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EDWARDSVILLE – National Signing Day – the first day where college football programs can begin signing players to letters of intent for their schools – is one of the most anticipated days of the year for college football fans.
For Edwardsville's football program, this year's National Signing Day was as much a big day for the Tigers as it was for schools nationwide.
EHS had five players signing with colleges Wednesday; as long expected, A.J. Epenesa signed with Iowa, the most-anticipated signing for the Tigers. Four other Tiger footballers also signed Wednesday, Lucas Davis and Tate Rujawitz heading to SIU-Carbondale, Riley Patterson heading to Memphis and Brenden Dickmann signing with McKendree.
“This is the most we've ever had on signing day,” said Tiger coach Matt Martin. “It's a great opportunity for them; it's a good opportunity for them to get college paid for and still play the greatest team sport. They're very fortunate.
“They've all been playing since they were little guys and they've all done well.”
Martin believes that youngsters who have seen the five signees move on to the next level can learn much from their success. “I think if you follow the process, good things can happen for you,” Martin said. “Obviously, as I told them, if you're a Division I athlete, it's more than what we do as coaches; you have to be blessed with talent.
“If you follow the process, you'll get better and you'll have opportunities like this. I'm excited for those boys – what a great opportunity. But I've coached kids who worked just as hard and maybe they weren't blessed with some of the same tools. I'm proud of them all.”
With Vincent Valentine, who Martin coached at Edwardsville, playing for the New England Patriots Sunday in Super Bowl LI in Houston against the Atlanta Falcons, Martin was asked about the possibility of Epenesa perhaps playing in the NFL one day. “I think if he keeps working at it, they sky's the limit,” Martin said. “He still wants to throw (the discus in track and field), he can still do special things in track and field.”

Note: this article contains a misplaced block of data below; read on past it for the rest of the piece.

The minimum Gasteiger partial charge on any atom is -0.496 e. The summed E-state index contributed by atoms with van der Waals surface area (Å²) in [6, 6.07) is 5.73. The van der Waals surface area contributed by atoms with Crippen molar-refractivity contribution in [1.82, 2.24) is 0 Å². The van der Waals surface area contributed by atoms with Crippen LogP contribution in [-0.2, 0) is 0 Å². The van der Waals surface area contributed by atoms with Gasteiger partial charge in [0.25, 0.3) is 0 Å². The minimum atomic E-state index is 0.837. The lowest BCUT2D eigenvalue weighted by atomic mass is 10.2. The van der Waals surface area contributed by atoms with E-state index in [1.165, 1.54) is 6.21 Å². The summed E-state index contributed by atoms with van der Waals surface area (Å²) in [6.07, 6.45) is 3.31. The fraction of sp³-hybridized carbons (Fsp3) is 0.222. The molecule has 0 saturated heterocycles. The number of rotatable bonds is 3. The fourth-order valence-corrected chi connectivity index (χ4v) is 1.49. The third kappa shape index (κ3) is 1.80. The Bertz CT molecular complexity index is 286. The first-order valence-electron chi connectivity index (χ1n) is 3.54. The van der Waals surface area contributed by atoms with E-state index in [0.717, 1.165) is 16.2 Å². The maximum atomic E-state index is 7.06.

“It's a dream come true,” Epenesa said. “Ever since I was little, I've been a huge Iowa Hawkeye fan and I always dreamed the day where I get to be a Iowa Hawkeye. I mean, when I was growing up, I'd be playing NCAA Football (on video game systems) or NCAA Basketball, I'd always be a Iowa Hawkeye.
“Just growing up and being a Hawkeye fan and finally being able to live my dream – I mean, this is a dream come true. I'm happy to be living the dream and doing what I want to do.'
Epenesa's father Eppy played for the Hawkeyes and has family and friends in Iowa City. “My dad has a lot of friends and family up there; they're good people,” Epenesa said. “I was in a state full of good people, especially in Iowa City where they care about their football team. Everybody knows everybody and they'll help you out with whatever you need. When I can't come home for holidays, I have plenty of places I can go and stay at or go and eat Thanksgiving dinner at because I won't be able to go home for certain things. There are people who welcome you and treat you like family up there.
“That's one of the biggest reasons I went because it feels like home and people who treat you like you're at home.”
Epenesa did consider other schools besides Iowa, mentioning Notre Dame and Oklahoma. “For awhile, I wanted to go to Notre Dame and I wanted to be an Oklahoma Sooner, “ Epenesa said. “Those were my other top two choices, and for awhile, I wanted to go to them and I wasn't thinking; much of Iowa at the time; when it came down to it, I went back and looked back at where I came from and I just remembered I would regret going anywhere but Iowa. That was my dream school.
“I wanted to go where I wanted to be and have no regrets; going anywhere but Iowa would have been a regret for me and me not doing what I wanted to do.”
Martin sees Epenesa as “playing wherever he wants to play” for Iowa. “He's a very gifted athlete and he can be a very good defensive end or he could be a very good tight end; I think he's gifted enough to play either side of the ball.”
At the next level, Epenesa realizes it's going to take a lot of hard work to succeed. “I had some success as a high schooler and it was because working to be bigger, faster and stronger and being able to move and react,” Epenesa said. “It's really just to step it up a level and and maintain what I'm doing and make it be bigger, be faster and be stronger, being able to react quicker to certain situations.
“It's the same game, just faster tempo and bigger people; it's just getting used to the speed, getting used to the size and just keep working the same, keep grinding and keep doing what I do.”